Germany on Wednesday paved the way to legalising the purchase and possession of small amounts of marijuana for recreational use, a step which would leave it with one of the most liberal cannabis policies in Europe.
The emblematic project will still need to gain approval from the European Union and the German parliament before entering the statute book, expected in 2024.
But the move marks a watershed moment in the drug debate in the EU’s biggest economy, and amounts to a compromise between advocates of across-the-board legalisation and critics who raise public health concerns.
Under the draft plans, production and supply of cannabis would be “permitted in a licensed and state-controlled framework”, Health Minister Karl Lauterbach said at a news conference.
Consumers would be allowed to purchase a maximum of between “20 and 30 grams” of dried cannabis leaf for their private consumption, with supplies distributed through a network of authorised stores and pharmacies, according to the draft approved by cabinet ministers.
The major reform to Germany’s drugs policy was intended to deliver “better youth and health protection”, Lauterbach said.
The current legal framework had fallen short, he said, leading to a “flourishing black market” and encouraging criminality.
“A repressive drugs policy has failed,” Justice Minister Marco Buschmann said.
Legalisation would mean “better quality products and therefore better health protection, as well as relief for our law enforcement, so that they can concentrate on more important things”, Buschmann wrote on Twitter.
The unregulated trade in cannabis would be “displaced” by the introduction of a framework for legal distribution, Lauterbach said.
Growing cannabis crops and manufacturing products will be permitted to licensed businesses in Germany, with their sale taxed. Adults will also have the option to keep up to three plants for their own supply.
Under the plans, advertisements for the drug would be banned, while packaging should be kept “neutral”.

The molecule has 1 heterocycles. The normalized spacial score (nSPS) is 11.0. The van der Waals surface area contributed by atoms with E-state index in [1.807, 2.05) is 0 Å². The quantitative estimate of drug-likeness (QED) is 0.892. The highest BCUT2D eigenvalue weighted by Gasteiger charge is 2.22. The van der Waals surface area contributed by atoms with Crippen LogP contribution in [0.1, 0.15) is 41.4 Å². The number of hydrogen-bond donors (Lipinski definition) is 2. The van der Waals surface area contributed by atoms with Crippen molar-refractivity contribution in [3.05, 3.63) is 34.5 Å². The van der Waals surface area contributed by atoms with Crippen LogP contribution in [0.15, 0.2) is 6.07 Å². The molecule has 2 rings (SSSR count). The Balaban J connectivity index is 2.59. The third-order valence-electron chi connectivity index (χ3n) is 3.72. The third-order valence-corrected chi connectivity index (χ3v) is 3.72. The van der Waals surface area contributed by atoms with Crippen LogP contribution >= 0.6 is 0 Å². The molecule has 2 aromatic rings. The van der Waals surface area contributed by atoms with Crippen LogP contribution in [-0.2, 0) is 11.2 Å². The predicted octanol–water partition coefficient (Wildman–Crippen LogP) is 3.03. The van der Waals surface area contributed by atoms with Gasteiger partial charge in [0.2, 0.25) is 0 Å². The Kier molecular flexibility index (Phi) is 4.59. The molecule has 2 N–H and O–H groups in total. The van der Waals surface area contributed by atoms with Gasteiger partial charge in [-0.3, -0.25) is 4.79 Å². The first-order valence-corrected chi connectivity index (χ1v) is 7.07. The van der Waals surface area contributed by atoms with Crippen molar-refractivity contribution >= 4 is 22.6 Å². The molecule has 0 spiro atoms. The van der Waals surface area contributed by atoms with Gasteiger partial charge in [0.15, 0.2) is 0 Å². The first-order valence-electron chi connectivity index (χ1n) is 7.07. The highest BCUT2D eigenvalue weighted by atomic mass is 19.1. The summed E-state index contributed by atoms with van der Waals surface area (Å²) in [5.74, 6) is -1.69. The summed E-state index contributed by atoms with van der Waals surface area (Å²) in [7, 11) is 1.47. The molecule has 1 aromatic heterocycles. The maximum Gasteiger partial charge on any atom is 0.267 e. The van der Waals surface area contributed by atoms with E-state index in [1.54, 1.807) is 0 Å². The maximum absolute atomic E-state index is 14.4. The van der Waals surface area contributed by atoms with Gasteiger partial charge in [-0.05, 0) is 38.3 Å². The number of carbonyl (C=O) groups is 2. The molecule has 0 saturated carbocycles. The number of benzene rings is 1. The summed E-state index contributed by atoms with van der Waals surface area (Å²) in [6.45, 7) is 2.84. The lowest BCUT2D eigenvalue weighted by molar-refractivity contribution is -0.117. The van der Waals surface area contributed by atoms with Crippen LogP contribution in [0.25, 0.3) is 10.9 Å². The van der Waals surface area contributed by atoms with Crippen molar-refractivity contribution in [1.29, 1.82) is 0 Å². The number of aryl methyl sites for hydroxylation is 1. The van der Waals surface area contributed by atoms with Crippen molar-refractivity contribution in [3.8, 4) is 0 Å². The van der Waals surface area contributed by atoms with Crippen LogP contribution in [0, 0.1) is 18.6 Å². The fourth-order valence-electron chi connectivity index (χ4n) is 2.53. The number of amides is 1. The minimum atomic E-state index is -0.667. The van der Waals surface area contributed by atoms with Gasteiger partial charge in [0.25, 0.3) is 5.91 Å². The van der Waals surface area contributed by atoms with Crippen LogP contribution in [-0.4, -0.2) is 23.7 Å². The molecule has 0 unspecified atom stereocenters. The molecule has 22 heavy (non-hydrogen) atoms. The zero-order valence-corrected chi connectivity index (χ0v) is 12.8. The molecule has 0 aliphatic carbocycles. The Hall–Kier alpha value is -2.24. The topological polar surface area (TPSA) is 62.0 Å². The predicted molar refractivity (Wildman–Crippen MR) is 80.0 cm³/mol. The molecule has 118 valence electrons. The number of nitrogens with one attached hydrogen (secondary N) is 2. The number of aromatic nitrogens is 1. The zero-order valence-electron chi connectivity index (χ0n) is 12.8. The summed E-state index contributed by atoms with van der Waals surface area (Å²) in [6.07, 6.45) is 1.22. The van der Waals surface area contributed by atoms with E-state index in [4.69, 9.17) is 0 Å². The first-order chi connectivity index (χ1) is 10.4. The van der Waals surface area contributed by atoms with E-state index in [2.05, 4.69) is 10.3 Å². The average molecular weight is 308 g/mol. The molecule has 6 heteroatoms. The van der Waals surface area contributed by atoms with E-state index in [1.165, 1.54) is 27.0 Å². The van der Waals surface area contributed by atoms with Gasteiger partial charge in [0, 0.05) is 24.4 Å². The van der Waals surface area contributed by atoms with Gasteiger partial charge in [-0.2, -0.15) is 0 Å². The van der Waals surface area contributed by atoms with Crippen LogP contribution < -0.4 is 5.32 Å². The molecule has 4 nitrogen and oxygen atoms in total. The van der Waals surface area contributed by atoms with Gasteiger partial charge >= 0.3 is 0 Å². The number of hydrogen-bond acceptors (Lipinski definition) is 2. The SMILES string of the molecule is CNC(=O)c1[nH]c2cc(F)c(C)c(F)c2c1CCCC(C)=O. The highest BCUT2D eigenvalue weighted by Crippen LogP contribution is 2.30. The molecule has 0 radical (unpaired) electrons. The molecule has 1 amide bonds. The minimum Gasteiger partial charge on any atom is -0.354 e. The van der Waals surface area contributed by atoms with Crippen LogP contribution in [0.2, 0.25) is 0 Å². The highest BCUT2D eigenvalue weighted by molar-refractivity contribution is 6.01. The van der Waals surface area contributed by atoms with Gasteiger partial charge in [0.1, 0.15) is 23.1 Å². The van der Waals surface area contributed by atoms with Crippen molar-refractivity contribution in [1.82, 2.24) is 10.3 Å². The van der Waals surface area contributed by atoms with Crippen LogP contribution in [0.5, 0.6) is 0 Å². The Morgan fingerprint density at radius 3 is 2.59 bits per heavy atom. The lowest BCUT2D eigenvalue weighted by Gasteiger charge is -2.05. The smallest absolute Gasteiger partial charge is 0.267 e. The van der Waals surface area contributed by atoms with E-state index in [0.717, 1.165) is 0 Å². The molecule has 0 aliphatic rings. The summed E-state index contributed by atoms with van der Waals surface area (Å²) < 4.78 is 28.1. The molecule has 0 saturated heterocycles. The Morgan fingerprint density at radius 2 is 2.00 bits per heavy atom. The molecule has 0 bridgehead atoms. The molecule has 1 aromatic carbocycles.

The government would also examine a possible restriction on the maximum strength of cannabis products sold to adults under 21 years, due to concerns over the health effects for younger users.
However, a general limit on the concentration of THC, the main psychoactive substance in the plant, would not apply.
Any eventual decriminalisation of cannabis would be reviewed after four years to assess its “societal impact”, according to the draft proposals.
Germany will present its plans to the European Commission for approval before moving ahead with any rule changes.
“We are in the process of checking whether the key points we have laid out today are compatible with international and European law,” Lauterbach said, a point which would be discussed with officials in Brussels.
The minister expressed his confidence that the legalisation plans would be approved but said he did not want to “downplay” the risks of an EU stop.
Lauterbach did not provide a detailed timeline for the draft proposals to be turned into law but estimated that legalisation could come by 2024.
Were the reforms put through, Germany would join a short list of countries to have legalised cannabis, including Malta, Canada and Uruguay.
In the Netherlands, seen as a pioneer on cannabis policy, the sale, possession and consumption of small amounts of the drug has been tolerated by authorities since 1976.
Legalisation of cannabis was one of the flagship policies agreed by Germany’s coalition partners — the Social Democrats, Greens and the liberal FDP — when they formed a government at the end of last year.
For a long time, the Social Democrats opposed a change to the law, with Lauterbach himself admitting to changing his mind on legalisation.
The opposition conservatives, however, described the government’s plans to legalise cannabis as “wrong and dangerous”.
The health risks associated with cannabis were “not sufficiently considered” in the draft paper, the conservatives’ parliamentary spokesman for health Tino Sorge told the Funke media group.